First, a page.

- chopped (duck) liver ❧ smoked salmon deviled eggs ❧ cranberry bread
- flowerpots filled with snow (bluefish, goat cheese, creme fraiche) with asparagus and haricot vert ❧ cream of asparagus soup
- ceviche of Gloucester halibut, lime, and clementine juice
- duck confit, blinis, bbq sauce ❧ smoked turkey breast ❧ Vietnamese quick pickle
- braised beef cheeks ❧ mashed smoked yams ❧ sautéed baby artichokes
- salad ❧ cheese
- raspberry pecan tarte
- biscuits tres chocolates
Despite all the criticism, this film does exactly what it sets out to do. It’s a re-imagination of The Hobbit as if it had been written by the author of The Lord Of The Rings.
The Tolkien who wrote The Hobbit was a very different writer, pursuing very different ends. I used to think — we all used to think, once — that Tolkien had deepened and darkened his mythos after The Hobbit, that the appendices to The Lord Of The Rings are a fixup to repair mistakes in the older story. But that interpretation, I understand, is no longer tenable: the personal mythos was there all along, and it must always have had scale and darkness.
In The Hobbit, Tolkien takes that mythos and applies an Instagram filter tuned to the late Victorian imagination of the English cottage tale. In Lord of the Rings, he switches filters and tunes to Beowulf. The film tells the older story but uses the later filter, reproducing the language and style of the later epic to re-imagine the earlier.
I’ve been bad about blogging lately because I’ve been completely head-down on Tinderbox Six. It’s huge, but it’s coming along quickly. It’s going to look great.
I hope to be back to he usual schedule in 2-3 weeks.
by Kate Atkinson
This complex and lyrical police procedural, set in and around Edinburgh, features three distinct investigators. One of them is a 13-year-old orphan. Two serial killers are involved, and (I think) two doctors named Hunter, only one of whom is being hunted. This could have been a train wreck or a leaden postmodern experiment, but Atkinson makes it all seem as straightforward as a day at the office.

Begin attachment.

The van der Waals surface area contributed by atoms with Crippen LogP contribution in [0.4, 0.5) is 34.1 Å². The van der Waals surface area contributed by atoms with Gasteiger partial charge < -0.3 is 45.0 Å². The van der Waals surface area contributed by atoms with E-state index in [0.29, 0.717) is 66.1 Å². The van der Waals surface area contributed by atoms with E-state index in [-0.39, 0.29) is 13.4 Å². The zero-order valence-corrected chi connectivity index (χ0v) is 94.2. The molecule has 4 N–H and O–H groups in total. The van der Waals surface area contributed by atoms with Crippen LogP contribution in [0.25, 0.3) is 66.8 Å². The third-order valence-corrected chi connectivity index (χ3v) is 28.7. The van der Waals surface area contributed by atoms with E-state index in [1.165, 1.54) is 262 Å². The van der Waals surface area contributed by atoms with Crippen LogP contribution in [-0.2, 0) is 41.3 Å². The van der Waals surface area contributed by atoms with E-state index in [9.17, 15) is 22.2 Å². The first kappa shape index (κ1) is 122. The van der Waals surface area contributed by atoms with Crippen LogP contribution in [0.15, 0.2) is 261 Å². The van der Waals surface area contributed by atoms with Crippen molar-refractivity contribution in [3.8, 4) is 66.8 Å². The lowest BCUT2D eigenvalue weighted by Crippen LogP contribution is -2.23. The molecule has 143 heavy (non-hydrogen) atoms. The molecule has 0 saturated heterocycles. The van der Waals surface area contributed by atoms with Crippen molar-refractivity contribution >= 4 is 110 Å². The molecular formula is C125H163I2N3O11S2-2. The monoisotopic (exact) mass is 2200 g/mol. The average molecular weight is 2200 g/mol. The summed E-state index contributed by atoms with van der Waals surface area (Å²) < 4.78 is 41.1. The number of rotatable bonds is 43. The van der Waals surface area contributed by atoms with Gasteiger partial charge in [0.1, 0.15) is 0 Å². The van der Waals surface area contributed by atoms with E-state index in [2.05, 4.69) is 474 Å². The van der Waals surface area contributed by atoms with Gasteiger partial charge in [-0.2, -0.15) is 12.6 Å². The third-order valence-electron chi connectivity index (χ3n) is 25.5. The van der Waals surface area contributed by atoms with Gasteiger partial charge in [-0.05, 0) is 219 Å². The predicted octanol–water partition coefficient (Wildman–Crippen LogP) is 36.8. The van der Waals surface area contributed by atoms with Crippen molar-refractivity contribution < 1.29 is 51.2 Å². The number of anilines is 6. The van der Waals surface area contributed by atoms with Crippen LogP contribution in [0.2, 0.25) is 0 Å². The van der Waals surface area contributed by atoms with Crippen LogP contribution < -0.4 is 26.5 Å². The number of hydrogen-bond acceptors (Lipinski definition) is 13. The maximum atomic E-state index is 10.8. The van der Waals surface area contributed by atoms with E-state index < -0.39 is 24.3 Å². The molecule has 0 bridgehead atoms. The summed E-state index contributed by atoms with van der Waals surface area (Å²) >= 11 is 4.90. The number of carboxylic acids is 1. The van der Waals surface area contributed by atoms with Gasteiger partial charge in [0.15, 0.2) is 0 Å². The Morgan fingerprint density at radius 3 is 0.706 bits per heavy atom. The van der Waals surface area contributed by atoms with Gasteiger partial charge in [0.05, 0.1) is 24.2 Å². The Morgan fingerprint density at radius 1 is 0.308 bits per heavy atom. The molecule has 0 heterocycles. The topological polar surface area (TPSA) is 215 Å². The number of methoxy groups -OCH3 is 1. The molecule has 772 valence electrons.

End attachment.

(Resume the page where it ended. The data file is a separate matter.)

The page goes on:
If you’re an applicant and sent this to us: Why? How? Did you make it? Why so awesome? If you’re a member of the University community and this belongs to you or you’ve gotten one like it before, PLEASE tell us how you acquired it, and whether or not yours came with a description— or if we’re making a big deal out of the fact that you accidentally slipped a gift for a friend in to the inter-university mail system.
Tinderbox 5.12 is out. Lots of little fixes, and tons of foundation work, make this a future classic.
Tinderbox 5.12 will likely be the last version of Tinderbox to run on Leopard and Snow Leopard, by the way. We’ve got lots of new stuff coming, and it needs the newest tech.
Upgrades, as always, are free if you’ve upgraded in the past year. And, if you upgrade now, you’ll get next year’s new Tinderbox goodness as well.
Tinderbox has always had two preference dialogs: one, called Document Preferences, that controls the behavior of the current Tinderbox document, and another, called Tinderbox Preferences, that determines the defaults for newly-created documents. So if you want this document to use Helvetica, you do it in Document Preferences, and if you want every new project to start out using Helvetica because it’s your font, you use Tinderbox Preferences.
Over in the forum, a new users – actually, someone kicking the tires – took us to task for this cockamamie system. And I’m not entirely sure we don’t deserve it! But I think my reply, edited and expanded here, might be of some general interest.
Tinderbox uses Preferences extensively. They're not just cosmetics: a number of preferences change the way your Tinderbox document works.
There are two distinct roles that preferences can play in any document-centered program:
- The default settings for new objects in this document -- in this case, for new Tinderbox Notes.
- The default settings that apply to new documents.
When Tinderbox first decided to separate "TINDERBOX PREFERENCES" (which apply to new documents) and "DOCUMENT PREFERENCES", things were even more complicated. At that time, one convention held that the document-level preferences would be called properties. But that word originated in the Windows world, and at the time it evoked unpleasant emotional resonance among a significant part of our audience.
Some applications apply preferences to the current document if there is one. To edit the application preferences, you open the Preferences window with no documents open. But that would be inconvenient for the many Tinderbox users who keep a Tinderbox journal or daybook open all the time.